Late Language Emergence in 24-Month-Old Twins: Heritable and Increased Risk for Late Language Emergence in Twins Purpose: This study investigated the etiology of late language emergence (LLE) in 24-month-old twins, considering possible twinning, zygosity, gender, and heritability effects for vocabulary and grammar phenotypes. Method: A population-based sample of 473 twin pairs participated. Multilevel modeling estimated means and variances of vocabulary and ... Research Article
Research Article  |   June 2014

© The West Australian. Reprinted with permission.

Late Language Emergence in 24-Month-Old Twins: Heritable and Increased Risk for Late Language Emergence in Twins
 
Author Affiliations & Notes
  • Mabel L. Rice
    University of Kansas, Lawrence
  • Stephen R. Zubrick
    Telethon Institute for Child Health Research and the University of Western Australia, Perth
  • Catherine L. Taylor
    Telethon Institute for Child Health Research and the University of Western Australia, Perth
  • Javier Gayán
    Bioinfosol, Seville, Spain
  • Daniel E. Bontempo
    University of Kansas, Lawrence
  • Javier Gayán is now affiliated with F. Hoffmann-La Roche AG, Basel,’Switzerland.
    Javier Gayán is now affiliated with F. Hoffmann-La Roche AG, Basel,’Switzerland.×
  • Disclosure: The authors have declared that no competing interests existed at the time of publication.
    Disclosure: The authors have declared that no competing interests existed at the time of publication.×
  • Correspondence to Mabel L. Rice: mabel@ku.edu
  • Editor: Janna Oetting
    Editor: Janna Oetting×
  • Associate Editor: Laura DeThorne
    Associate Editor: Laura DeThorne×
  • © American Speech-Language-Hearing Association
Article Information
Development / Special Populations / Genetic & Congenital Disorders / Research Issues, Methods & Evidence-Based Practice / Language / Research Articles
Research Article   |   June 2014
Late Language Emergence in 24-Month-Old Twins: Heritable and Increased Risk for Late Language Emergence in Twins
Journal of Speech, Language, and Hearing Research, June 2014, Vol. 57, 917-928. doi:10.1044/1092-4388(2013/12-0350)
History: Received November 5, 2012 , Revised March 27, 2013 , Accepted August 23, 2013
 
Journal of Speech, Language, and Hearing Research, June 2014, Vol. 57, 917-928. doi:10.1044/1092-4388(2013/12-0350)
History: Received November 5, 2012; Revised March 27, 2013; Accepted August 23, 2013
Web of Science® Times Cited: 1

Purpose: This study investigated the etiology of late language emergence (LLE) in 24-month-old twins, considering possible twinning, zygosity, gender, and heritability effects for vocabulary and grammar phenotypes.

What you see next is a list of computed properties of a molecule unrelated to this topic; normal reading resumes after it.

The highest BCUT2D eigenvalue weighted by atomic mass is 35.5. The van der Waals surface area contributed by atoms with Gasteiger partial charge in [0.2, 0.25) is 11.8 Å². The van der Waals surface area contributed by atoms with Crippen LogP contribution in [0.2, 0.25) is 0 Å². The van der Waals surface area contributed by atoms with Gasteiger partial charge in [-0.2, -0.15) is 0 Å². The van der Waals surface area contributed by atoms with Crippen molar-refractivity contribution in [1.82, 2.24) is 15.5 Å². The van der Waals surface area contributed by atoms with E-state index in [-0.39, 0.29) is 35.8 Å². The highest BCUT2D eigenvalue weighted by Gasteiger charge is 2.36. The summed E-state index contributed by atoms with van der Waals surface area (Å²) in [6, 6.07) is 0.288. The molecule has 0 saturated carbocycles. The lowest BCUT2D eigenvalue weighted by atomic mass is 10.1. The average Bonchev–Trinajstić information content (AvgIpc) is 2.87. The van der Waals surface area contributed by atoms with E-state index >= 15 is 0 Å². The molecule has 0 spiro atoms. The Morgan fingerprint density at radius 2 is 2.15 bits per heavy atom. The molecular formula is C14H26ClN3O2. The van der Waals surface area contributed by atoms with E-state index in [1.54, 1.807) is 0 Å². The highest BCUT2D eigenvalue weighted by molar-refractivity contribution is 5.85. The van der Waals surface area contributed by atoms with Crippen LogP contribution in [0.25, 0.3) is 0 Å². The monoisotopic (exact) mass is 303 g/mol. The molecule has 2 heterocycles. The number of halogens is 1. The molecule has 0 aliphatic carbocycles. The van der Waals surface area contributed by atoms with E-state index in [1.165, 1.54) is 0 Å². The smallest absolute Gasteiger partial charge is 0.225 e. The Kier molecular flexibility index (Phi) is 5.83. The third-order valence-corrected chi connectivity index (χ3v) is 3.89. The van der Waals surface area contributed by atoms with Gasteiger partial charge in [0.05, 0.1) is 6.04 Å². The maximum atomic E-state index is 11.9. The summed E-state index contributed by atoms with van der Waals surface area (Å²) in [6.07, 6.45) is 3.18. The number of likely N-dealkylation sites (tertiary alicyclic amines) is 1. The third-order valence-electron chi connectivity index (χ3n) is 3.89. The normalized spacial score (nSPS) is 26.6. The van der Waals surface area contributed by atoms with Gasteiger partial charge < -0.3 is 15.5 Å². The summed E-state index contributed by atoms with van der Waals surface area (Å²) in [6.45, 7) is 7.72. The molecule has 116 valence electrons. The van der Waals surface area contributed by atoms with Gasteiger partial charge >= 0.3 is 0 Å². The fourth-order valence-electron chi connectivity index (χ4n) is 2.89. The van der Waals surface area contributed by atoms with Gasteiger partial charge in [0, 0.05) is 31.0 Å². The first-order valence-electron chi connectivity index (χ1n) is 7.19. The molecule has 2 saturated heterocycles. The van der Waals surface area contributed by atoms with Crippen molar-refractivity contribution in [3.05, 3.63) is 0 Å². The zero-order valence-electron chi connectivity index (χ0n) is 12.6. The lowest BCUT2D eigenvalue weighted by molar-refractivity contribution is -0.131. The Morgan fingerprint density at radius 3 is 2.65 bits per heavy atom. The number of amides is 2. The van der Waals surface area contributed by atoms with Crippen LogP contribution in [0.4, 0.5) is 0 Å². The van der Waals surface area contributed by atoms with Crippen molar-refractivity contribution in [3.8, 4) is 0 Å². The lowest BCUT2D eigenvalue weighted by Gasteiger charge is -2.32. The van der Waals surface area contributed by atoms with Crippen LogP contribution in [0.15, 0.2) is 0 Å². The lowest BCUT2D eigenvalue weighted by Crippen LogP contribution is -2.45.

Method: A population-based sample of 473 twin pairs participated. Multilevel modeling estimated means and variances of vocabulary and grammar phenotypes, controlling for familiality. Heritability was estimated with DeFries–Fulker regression and variance components models to determine effects of heritability, shared environment, and nonshared environment.

Results: Twins had lower average language scores than norms for single-born children, with lower average performance for monozygotic than dizygotic twins and for boys than girls, although gender and zygosity did not interact. Gender did not predict LLE. Significant heritability was detected for vocabulary (0.26) and grammar phenotypes (0.52 and 0.43 for boys and girls, respectively) in the full sample and in the sample selected for LLE (0.42 and 0.44). LLE and the appearance of Word Combinations were also significantly heritable (0.22–0.23).

Conclusions: The findings revealed an increased likelihood of LLE in twin toddlers compared with single-born children that is modulated by zygosity and gender differences. Heritability estimates are consistent with previous research for vocabulary and add further suggestion of heritable differences in early grammar acquisition.

Acknowledgments
This work was made possible by grants from the National Institutes of Health (RO1DC05226, P30DC005803, P30HD002528). The second author is supported by a program grant from the National Health and Medical Research Council of Australia (No. 572742). The authors especially thank the children and families who participated in the study and the following members of the research team: Antonietta Grant, Erika Hagemann, Alani Morgan, Virginia Muniandy, Elke Scheepers, and Alicia Watkins. The authors also thank Denise Perpich for data management and data summaries, and the staff at the Western Australian Data Linkage Branch and the Maternal and Child Health Unit.
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